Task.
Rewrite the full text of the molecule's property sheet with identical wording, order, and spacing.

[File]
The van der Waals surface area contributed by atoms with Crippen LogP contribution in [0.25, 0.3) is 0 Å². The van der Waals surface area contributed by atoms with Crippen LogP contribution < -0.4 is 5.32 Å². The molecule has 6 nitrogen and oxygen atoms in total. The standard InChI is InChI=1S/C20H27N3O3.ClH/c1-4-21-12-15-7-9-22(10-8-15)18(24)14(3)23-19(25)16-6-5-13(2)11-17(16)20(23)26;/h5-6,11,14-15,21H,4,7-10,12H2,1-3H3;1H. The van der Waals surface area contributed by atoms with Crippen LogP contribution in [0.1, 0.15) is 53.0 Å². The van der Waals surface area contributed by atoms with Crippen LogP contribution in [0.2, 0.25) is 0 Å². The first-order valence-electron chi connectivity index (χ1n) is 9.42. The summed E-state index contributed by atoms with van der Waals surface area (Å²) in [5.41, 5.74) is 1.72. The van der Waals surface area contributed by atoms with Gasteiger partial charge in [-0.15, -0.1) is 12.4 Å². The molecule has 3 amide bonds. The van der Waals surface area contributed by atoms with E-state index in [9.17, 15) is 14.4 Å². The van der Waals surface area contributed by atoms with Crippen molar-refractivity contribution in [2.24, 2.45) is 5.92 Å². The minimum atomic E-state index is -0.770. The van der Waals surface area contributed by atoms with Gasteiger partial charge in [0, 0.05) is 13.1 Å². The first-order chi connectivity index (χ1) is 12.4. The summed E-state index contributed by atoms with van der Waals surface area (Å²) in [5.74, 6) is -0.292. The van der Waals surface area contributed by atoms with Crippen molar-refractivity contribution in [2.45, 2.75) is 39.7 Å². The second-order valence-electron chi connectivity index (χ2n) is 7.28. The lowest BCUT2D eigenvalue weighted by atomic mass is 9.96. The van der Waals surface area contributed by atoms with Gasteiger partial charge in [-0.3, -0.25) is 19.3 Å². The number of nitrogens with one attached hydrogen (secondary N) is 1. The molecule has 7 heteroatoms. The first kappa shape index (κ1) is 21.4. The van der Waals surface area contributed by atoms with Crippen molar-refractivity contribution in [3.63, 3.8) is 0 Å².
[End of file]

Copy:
The van der Waals surface area contributed by atoms with Crippen LogP contribution in [0.25, 0.3) is 0 Å². The van der Waals surface area contributed by atoms with Crippen LogP contribution < -0.4 is 5.32 Å². The molecule has 6 nitrogen and oxygen atoms in total. The standard InChI is InChI=1S/C20H27N3O3.ClH/c1-4-21-12-15-7-9-22(10-8-15)18(24)14(3)23-19(25)16-6-5-13(2)11-17(16)20(23)26;/h5-6,11,14-15,21H,4,7-10,12H2,1-3H3;1H. The van der Waals surface area contributed by atoms with Crippen LogP contribution in [0.1, 0.15) is 53.0 Å². The van der Waals surface area contributed by atoms with Crippen LogP contribution in [0.2, 0.25) is 0 Å². The first-order valence-electron chi connectivity index (χ1n) is 9.42. The summed E-state index contributed by atoms with van der Waals surface area (Å²) in [5.41, 5.74) is 1.72. The van der Waals surface area contributed by atoms with Gasteiger partial charge in [-0.15, -0.1) is 12.4 Å². The molecule has 3 amide bonds. The van der Waals surface area contributed by atoms with E-state index in [9.17, 15) is 14.4 Å². The van der Waals surface area contributed by atoms with Crippen molar-refractivity contribution in [2.24, 2.45) is 5.92 Å². The minimum atomic E-state index is -0.770. The van der Waals surface area contributed by atoms with Gasteiger partial charge in [0, 0.05) is 13.1 Å². The first-order chi connectivity index (χ1) is 12.4. The summed E-state index contributed by atoms with van der Waals surface area (Å²) in [5.74, 6) is -0.292. The van der Waals surface area contributed by atoms with Crippen molar-refractivity contribution in [2.45, 2.75) is 39.7 Å². The second-order valence-electron chi connectivity index (χ2n) is 7.28. The lowest BCUT2D eigenvalue weighted by atomic mass is 9.96. The van der Waals surface area contributed by atoms with Gasteiger partial charge in [-0.3, -0.25) is 19.3 Å². The number of nitrogens with one attached hydrogen (secondary N) is 1. The molecule has 7 heteroatoms. The first kappa shape index (κ1) is 21.4. The van der Waals surface area contributed by atoms with Crippen molar-refractivity contribution in [3.63, 3.8) is 0 Å².